The .30-06 was heavy, kicked like a ticked-off donkey, and wasn't terribly accurate. Factory ammunition wasn't expensive or hard to find, but the rifle's heavy recoil took a good bit of fun out of target practice.
The 7mm-08, on the other hand, is lighter, doesn't kick as hard, gives me sub-minute-of-angle accuracy with factory ammo, and kills deer every bit as quickly and cleanly as did its larger-caliber predecessor.
To me at least, it's more efficient.
So is the bolt-action .22 I now use for squirrels. Like many West Virginians, I grew up hunting squirrels with a shotgun. I started off with a single-shot 20-gauge and later "graduated" to a pump-action 12-gauge.
The 12-gauge killed squirrels quite handily. At ranges of up to 30 yards, it was simply a matter of drawing a bead, squeezing the trigger and watching a lifeless bushytail plummet to the forest floor.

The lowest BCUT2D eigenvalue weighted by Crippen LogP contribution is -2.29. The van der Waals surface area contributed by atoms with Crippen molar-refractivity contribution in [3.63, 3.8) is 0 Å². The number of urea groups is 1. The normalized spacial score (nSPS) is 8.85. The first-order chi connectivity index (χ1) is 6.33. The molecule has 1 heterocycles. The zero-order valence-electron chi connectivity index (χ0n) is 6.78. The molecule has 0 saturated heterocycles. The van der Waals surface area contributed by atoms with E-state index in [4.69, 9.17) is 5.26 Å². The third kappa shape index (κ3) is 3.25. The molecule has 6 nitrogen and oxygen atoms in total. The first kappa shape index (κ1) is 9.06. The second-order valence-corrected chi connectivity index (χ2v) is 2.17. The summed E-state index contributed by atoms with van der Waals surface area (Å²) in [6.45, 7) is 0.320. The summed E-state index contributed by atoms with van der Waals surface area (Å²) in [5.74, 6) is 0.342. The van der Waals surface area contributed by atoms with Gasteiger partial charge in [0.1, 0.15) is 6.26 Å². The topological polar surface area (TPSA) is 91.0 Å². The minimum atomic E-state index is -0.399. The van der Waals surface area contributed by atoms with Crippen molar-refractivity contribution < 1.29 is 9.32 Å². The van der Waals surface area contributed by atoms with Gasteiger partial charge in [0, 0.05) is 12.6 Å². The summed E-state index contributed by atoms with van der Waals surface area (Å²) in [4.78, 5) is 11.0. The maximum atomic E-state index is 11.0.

But like the .30-06, the 12-gauge was a load to carry and kicked pretty hard. Its ammo wasn't cheap, either.
The .22, on the other hand, weighs 2 pounds less, has virtually no recoil and uses less expensive ammo. It's dead-on accurate all the way out to 50 yards. To me it feels more efficient.
It's possible to downsize too much, of course.
Hunting grizzly bear with a .243, for example, would be inhumane and foolhardy. The rifle probably would kill the creature, but probably not quickly. And if the bear decided to charge, the .243 would lack the knockdown power needed to plant a ticked-off griz in its tracks.
The key to downsizing is to find just enough firearm to kill critters quickly and cleanly, but at the same time isn't a physical or financial burden to shoot - in other words, enough to open the safe without blowing up the boxcar.
Got that, Butch?